Increasing Credit for Women & Girls: Women’s World Banking

By Kaia E. Clarke

The ability to improve women’s access to credit has been proven to increase production in agriculture, improve food security, and the livelihoods of their families.    In an interview with Dr. Mary Ellen Iskenderian, President and CEO of Women’s World Banking, she explains how important it is to train banking institutions to provide micro-financing products that are adaptive to rural communities and the particular needs of women.

Since women are becoming the lead farmers in their homes, what is your desire for the next generation of women with support from micro-financing?

A non-profit micro-finance organization that works globally to economically empower poor women and their families. (Photo credit: Women's World Banking)

The Women’s World Banking institute is committed to making sure our mission is about access to financial products and services. As the agriculture industry becomes up market, the opportunity for women in financing is decreasing. Our desire is that more commercial institutions provide products for women—including the agricultural sector.

How can micro-financing positively impact the lives of the rural communities in the agricultural sector?

Women are able to spend money to increase their household’s opportunities for education and healthcare. We are really focused on meeting the needs of the client and that banks are not prejudicing women by asking for collateral, such as land. Since, many women do not own property, we are pushing for mainstream banks to use “cash flow” as a way for women to participate in micro-financing. Actually many banking institutions don’t think about “cash flow” as a possibility.

With the 82 percent of women who are borrowers of the WWB institution, what opportunities are available in the agricultural sector because of your support?

Institutions have been slow to address the approach to rural financing and moving it into the market. We have specifically designed products that can adapt to rural communities and main-stream banks are starting to provide those packages. For instance, WWB has done work with five network members to introduce products for women and girls.

Since you joined WWB in 2006, what areas can you say have been strengthened in the last 5 years specifically in the organization’s position in the agricultural sector?

The relationship with HSBC Bank has been strengthened. They asked WWB to design a rural product that would allow women to obtain loans. We are also increasing the number of institutions to provide products that adapt to rural communities. We are advocating for building a capacity to pay and credit culture in financing so more women can participate.

Women are becoming the primary small-farm holders in developing countries.  How are the micro-finance opportunities allowing women to expand their farms?

Many women in rural communities do not have the ability to expand their businesses. They are not as mobile as men for expansion into other areas because of cultural practices.  Again, they use their money mostly on education for their children and healthcare services. Though, the money can be used for increasing inventory to expand their production.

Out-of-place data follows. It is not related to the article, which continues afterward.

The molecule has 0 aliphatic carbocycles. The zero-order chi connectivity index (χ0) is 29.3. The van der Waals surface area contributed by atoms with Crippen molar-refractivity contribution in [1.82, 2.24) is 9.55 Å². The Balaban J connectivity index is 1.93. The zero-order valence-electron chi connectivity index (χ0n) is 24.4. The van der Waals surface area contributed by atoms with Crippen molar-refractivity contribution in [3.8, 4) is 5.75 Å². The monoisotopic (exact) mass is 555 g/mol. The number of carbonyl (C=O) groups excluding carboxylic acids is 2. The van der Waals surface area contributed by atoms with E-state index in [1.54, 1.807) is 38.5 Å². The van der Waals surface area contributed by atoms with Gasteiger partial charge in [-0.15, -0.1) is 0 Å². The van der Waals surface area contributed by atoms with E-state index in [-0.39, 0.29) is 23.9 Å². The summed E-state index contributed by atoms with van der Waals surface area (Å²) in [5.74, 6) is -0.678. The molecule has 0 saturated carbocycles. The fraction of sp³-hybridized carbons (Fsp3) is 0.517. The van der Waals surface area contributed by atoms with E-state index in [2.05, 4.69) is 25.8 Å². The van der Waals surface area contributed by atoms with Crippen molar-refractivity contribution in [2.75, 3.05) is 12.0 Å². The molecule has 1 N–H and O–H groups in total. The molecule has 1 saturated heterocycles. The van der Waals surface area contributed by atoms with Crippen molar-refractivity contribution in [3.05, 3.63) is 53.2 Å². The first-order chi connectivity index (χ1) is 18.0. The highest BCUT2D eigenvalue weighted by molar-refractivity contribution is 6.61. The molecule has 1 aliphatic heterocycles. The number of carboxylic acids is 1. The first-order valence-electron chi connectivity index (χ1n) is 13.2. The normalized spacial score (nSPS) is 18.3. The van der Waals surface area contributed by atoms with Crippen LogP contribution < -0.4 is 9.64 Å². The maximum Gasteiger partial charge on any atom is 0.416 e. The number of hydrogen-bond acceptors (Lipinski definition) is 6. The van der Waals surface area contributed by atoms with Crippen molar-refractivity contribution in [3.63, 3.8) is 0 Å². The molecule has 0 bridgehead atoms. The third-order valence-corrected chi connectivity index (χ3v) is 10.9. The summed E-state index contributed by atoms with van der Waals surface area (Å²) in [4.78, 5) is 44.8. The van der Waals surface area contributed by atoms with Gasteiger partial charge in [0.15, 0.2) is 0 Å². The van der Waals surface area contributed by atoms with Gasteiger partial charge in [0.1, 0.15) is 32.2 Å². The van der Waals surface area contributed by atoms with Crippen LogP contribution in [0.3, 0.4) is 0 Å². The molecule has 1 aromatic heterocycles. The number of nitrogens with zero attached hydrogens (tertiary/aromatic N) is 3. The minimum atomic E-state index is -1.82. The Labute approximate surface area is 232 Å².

“Empowering Girls and Women”, was your topic at the 2010 Clinton Global Initiative annual meeting. Based on the world’s banking perspective, how can this be accomplished in rural areas of the world? How would the world benefit from this accomplishment from rural areas?

We see that mothers are much more likely to spend money on education for their families. As women generate income for their families, they become good savers.  The girls observe their mothers and become imitators. In the Dominican Republic, for example, at the age of seven girls are asked by their mothers to help meet the monthly expenses for living. As a result we began to provide products for girls to build assets and financial education on saving. More girls are becoming educated, healthy, knowledgeable about finances, etc. There is no single impact, but instead multiple benefits for women, for children, and for communities.

Do you believe the next generations of women in agriculture have the tools to bring people out of poverty?

Institutions need to design a range of more financial products that include insurance and savings in the rural areas so poor people can have safety nets. It is important that other institutions embrace the agricultural sector more. For example, in Columbia, South America, micro-financing dramatically increased the production of coffee farmers.  It is important that micro-financing becomes more adaptive and increases in the rural communities.

To read more about women and farming see: Improving African Women’s Access to Agriculture Training Programs, On International Women’s Day, Thinking About the Majority Small-Scale FarmersWomen’s Important Role in Alleviating Global Hunger to be Reflected in Agriculture Funding, In Africa, Harvesting Hope Starts with Reducing Risk.

Kaia E. Clarke is a research intern for the Nourishing the Planet project.

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